Rev. Todd A. Peperkorn
Holy Cross Lutheran Church
August 28, 2011
For an audio of this sermon, LS110047a
Title: “Saving and Losing”
Grace to you and peace from God our Father and the Lord, Jesus Christ. Our text for this morning is taken from St. Matthew, chapter sixteen. We focus on the words of our Lord, “For whoever would save his life will lose it, but whoever loses his life for my sake will find it.”
What a great text for a first Sunday as a new pastor! Last Sunday we had Peter’s great confession of faith, and we were blessed with not one, but two sermons on it. You are the Christ, the Son of the Living God. Peter’s great confession was a gift from God, as faith always flows from God.
But it didn’t last, did it? It is literally right after Peter’s great confession that Jesus sets His face toward Jerusalem. We move from who He is, Christ, to what He has come to do. He has come to be betrayed, to suffer, and to die in the hands of sinful men. He began to show them what was what. He began to give them the picture of what it really means to be a disciple of Jesus. It meant betrayal and suffering. It meant loss and yes, it even meant death.
This is the part of the Christian life that is hard for us. It’s easy at big services like last Sunday, with the excitement of new beginnings, to see the joy of the Christian life. Like the disciples at the Transfiguration, we can look up at the vision and say in effect, “Ok, just like that. That’s what I want. That is the Christianity for me. Happiness and glory. All the time.” Click. That’s the picture I want. Right there.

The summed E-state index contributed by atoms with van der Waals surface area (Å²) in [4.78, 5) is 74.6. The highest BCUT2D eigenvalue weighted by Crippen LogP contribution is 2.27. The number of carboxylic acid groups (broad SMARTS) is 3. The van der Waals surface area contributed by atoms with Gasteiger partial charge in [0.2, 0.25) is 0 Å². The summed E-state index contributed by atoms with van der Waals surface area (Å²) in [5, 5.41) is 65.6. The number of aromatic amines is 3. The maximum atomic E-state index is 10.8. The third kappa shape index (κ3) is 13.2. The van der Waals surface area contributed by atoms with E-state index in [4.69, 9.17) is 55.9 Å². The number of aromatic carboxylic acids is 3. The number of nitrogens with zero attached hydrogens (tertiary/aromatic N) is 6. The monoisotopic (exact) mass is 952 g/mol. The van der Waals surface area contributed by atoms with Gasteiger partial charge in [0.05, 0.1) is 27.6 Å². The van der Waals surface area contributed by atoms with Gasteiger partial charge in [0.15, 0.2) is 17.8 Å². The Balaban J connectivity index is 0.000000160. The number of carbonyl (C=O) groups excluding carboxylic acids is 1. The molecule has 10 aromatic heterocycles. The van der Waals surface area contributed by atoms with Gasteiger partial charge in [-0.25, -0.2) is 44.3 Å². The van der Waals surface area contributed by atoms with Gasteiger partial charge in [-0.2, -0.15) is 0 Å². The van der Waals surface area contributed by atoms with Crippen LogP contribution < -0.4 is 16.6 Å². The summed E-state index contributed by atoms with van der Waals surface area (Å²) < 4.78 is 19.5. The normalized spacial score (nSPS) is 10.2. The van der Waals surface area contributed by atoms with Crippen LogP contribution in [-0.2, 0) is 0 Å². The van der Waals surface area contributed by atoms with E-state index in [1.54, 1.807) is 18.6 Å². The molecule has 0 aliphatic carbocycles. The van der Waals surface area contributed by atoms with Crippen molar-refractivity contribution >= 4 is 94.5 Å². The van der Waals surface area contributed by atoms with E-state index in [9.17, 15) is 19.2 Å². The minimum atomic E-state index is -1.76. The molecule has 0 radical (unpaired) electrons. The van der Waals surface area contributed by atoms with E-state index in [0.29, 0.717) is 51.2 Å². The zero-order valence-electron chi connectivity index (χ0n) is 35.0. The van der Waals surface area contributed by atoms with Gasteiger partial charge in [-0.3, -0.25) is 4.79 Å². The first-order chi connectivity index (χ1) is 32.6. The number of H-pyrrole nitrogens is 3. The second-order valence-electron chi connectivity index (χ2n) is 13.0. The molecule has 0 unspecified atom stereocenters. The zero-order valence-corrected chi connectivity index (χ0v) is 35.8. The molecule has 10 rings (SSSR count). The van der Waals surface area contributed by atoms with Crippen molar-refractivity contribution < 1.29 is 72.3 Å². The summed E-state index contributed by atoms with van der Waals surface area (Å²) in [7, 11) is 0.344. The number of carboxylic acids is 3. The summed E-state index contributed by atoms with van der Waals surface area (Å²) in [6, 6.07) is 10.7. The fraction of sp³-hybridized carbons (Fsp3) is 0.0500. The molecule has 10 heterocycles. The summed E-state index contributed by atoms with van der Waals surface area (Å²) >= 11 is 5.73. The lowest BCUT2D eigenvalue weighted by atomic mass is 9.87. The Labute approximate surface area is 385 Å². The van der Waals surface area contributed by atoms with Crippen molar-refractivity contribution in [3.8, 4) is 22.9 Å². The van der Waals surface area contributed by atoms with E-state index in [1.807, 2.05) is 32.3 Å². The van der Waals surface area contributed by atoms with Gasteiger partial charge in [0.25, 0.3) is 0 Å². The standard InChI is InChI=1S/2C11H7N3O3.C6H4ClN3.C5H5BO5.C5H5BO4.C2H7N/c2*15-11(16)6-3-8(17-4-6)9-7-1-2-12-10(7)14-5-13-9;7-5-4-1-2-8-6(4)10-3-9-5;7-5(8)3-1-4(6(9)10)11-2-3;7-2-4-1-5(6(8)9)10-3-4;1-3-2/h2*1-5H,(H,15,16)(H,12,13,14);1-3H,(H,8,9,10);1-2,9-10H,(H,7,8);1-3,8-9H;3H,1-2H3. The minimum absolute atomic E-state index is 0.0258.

Here at Holy Cross, it is easy to fall into delusions of grandeur. Now that the new pastor is here, we will have 300 people on a Sunday! All of our problems will be solved. Money worries will fade away. There will be no more conflicts, ever. Strong personalities will suddenly be imbued with peace and joy. Everyone will love every hymn, the committees will be full with a waiting list. Even the elevator will pay for itself! Whew! That’s a relief.
What’s more, that is the life we want for ourselves. Nobody wants suffering in their lives. Nobody wants to think about serving our neighbor in mercy, especially if no one is going to give you credit for it. We all want things to be our way. We want there to be money, friends, the perfect house, the well behaved family. Everything in just the right place and at just the right time. That’s the life for me. Click. The perfect image for the victorious life.
So you can picture Peter at this point, can’t you? Jesus began to tell them what was coming, and so Peter begins to rebuke or correct our Lord. Can’t you see it in your mind’s eye? “Uh, Jesus, come over here. You know, you’re God, right? Well, we don’t have to do all of this suffering and dying stuff. That is so Old Testament. So can we just skip to the good parts, please? Thanks very much.”